My Thoughts About One of My Favorite Places--Northeastern Indiana's Amish Country

Tuesday, January 6, 2015

Shipshewana Walldogs, Part Nine: Pletchers Pacing Acres

In Part Nine of my series on the Shipshe Walldogs murals done in June 2014, my subject is this mural, which is to be found on the outside of the recently-built Trading Place Pavilion on State Road 5.  The words say “Pletchers Pacing Acres—since 1935” and there is a photo of a fine-looking older gentleman, named as Lester W. Pletcher.

I looked for Mr. Pletcher on, and struck pay dirt.  His obituary is found there, as it ran in the May 27, 2006 issue of The Elkhart Truth.  Yes, he died in May 2006—Mr. Pletcher lived to be nearly 100 years old!  His obituary tells the story.

Lester William Pletcher was born in Indiana in 1906 and was joined in marriage to Irma Weirich in 1929.  The marriage produced three sons—Delmer, Dwayne, and Donald.  It goes on to say that Lester and Irma founded Pletcher’s Pacing Acres in 1935 and that he “raced many top horses around the Midwest in Illinois, Indiana, Ohio, and Michigan.”  His awards included admission into the Harness Horse Hall of Fame in Indiana and Illinois, as well as the Winning Hall of Standard Breed Horse Racing in both states.  The article says that Lester’s horse-racing legacy has been passed down to his sons and grandsons, who are still involved in horse racing.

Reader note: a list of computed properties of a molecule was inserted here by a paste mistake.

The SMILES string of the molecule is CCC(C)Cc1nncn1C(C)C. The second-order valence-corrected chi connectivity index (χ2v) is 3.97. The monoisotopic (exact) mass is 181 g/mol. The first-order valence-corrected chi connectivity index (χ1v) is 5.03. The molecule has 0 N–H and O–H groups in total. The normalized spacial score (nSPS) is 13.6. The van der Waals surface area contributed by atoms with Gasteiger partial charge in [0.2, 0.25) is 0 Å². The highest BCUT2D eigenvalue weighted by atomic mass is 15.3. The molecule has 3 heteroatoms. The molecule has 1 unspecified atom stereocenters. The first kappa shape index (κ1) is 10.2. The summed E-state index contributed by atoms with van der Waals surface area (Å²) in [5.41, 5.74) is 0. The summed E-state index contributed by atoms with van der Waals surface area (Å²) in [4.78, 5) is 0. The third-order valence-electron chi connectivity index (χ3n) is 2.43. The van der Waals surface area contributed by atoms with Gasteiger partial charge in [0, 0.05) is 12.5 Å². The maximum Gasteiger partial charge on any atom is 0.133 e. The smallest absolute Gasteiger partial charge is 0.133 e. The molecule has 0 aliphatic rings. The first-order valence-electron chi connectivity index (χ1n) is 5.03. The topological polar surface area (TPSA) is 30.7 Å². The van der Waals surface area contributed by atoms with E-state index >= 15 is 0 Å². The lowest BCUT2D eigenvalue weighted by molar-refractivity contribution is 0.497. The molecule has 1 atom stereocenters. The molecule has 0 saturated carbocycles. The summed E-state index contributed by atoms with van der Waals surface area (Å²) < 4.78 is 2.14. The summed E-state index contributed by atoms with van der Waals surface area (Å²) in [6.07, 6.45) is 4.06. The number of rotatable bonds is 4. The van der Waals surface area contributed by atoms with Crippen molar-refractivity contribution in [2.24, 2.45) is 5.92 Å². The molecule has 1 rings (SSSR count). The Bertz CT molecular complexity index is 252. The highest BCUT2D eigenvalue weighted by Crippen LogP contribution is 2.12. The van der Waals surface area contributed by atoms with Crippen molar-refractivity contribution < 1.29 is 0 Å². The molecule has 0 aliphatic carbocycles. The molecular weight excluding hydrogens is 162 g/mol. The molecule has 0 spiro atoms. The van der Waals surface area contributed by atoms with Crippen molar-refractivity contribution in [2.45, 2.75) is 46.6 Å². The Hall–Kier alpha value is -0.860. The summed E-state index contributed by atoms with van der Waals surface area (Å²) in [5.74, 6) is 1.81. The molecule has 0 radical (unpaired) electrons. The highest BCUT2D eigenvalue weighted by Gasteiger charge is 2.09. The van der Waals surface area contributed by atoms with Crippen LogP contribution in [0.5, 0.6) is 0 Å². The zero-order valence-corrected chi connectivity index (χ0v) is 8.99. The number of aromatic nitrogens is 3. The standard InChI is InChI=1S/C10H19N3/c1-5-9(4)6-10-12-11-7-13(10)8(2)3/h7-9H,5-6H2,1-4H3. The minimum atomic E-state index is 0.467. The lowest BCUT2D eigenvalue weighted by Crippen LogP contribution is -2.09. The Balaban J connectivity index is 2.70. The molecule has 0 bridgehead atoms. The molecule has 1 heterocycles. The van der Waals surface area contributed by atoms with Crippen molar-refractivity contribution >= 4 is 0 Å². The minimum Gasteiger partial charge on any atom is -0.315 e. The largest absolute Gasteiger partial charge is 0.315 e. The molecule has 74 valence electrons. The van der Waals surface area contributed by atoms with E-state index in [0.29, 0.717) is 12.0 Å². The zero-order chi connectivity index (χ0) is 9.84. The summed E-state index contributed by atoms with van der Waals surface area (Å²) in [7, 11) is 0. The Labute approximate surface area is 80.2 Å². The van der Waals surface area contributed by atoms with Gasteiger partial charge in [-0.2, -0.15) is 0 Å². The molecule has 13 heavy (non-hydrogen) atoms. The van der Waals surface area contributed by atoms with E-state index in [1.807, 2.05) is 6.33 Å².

Lester was a horse breeder of some repute, the article goes on to say.  Right Honor, Pacing Bay and Sherries Honor were three of his top winners, but not the only ones.  He raced and stabled his horses in Chicago, Detroit, and on the fair circuits.

The obituary mentions Lester’s other pursuits; he was a busy and energetic man and quite the entrepreneur!  He had a canned milk hauling business; a freight-hauling business; and he was a farmer. 

Old census records bear this out.  In the 1930 census, Lester was a 23-year-old newlywed, living with his 18-year-old bride in Clinton.  His occupation is listed as “farmer.”  No doubt his love for horses was already evident.

In the 1940 census, Lester and Irma are the parents of three young boys.  Lester is a truck driver for a “milk condensery” and he worked 35 hours the previous week.  In 1939 he worked 52 weeks and made $1,650—not a bad wage for those days.

Lester and Irma (who predeceased him by eight years) are buried at the Shore Cemetery.